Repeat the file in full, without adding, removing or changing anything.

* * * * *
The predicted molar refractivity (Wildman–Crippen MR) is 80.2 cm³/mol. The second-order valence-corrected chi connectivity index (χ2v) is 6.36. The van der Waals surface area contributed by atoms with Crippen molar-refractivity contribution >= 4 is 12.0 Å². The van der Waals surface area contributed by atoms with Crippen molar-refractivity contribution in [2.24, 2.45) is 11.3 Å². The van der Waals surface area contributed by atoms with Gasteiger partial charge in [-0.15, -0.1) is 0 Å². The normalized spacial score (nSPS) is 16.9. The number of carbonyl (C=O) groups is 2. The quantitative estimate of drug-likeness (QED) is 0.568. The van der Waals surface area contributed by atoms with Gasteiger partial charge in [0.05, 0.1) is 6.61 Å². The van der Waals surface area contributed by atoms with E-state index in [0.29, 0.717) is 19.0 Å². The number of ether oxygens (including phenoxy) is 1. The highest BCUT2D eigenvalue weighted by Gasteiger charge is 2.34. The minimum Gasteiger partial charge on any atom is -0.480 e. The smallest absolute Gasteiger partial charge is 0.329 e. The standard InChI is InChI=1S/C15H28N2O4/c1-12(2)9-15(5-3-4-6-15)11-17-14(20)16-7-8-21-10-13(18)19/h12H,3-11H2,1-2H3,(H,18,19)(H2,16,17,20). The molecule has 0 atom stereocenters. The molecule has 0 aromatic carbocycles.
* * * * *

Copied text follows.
The predicted molar refractivity (Wildman–Crippen MR) is 80.2 cm³/mol. The second-order valence-corrected chi connectivity index (χ2v) is 6.36. The van der Waals surface area contributed by atoms with Crippen molar-refractivity contribution >= 4 is 12.0 Å². The van der Waals surface area contributed by atoms with Crippen molar-refractivity contribution in [2.24, 2.45) is 11.3 Å². The van der Waals surface area contributed by atoms with Gasteiger partial charge in [-0.15, -0.1) is 0 Å². The normalized spacial score (nSPS) is 16.9. The number of carbonyl (C=O) groups is 2. The quantitative estimate of drug-likeness (QED) is 0.568. The van der Waals surface area contributed by atoms with Gasteiger partial charge in [0.05, 0.1) is 6.61 Å². The van der Waals surface area contributed by atoms with E-state index in [0.29, 0.717) is 19.0 Å². The number of ether oxygens (including phenoxy) is 1. The highest BCUT2D eigenvalue weighted by Gasteiger charge is 2.34. The minimum Gasteiger partial charge on any atom is -0.480 e. The smallest absolute Gasteiger partial charge is 0.329 e. The standard InChI is InChI=1S/C15H28N2O4/c1-12(2)9-15(5-3-4-6-15)11-17-14(20)16-7-8-21-10-13(18)19/h12H,3-11H2,1-2H3,(H,18,19)(H2,16,17,20). The molecule has 0 atom stereocenters. The molecule has 0 aromatic carbocycles.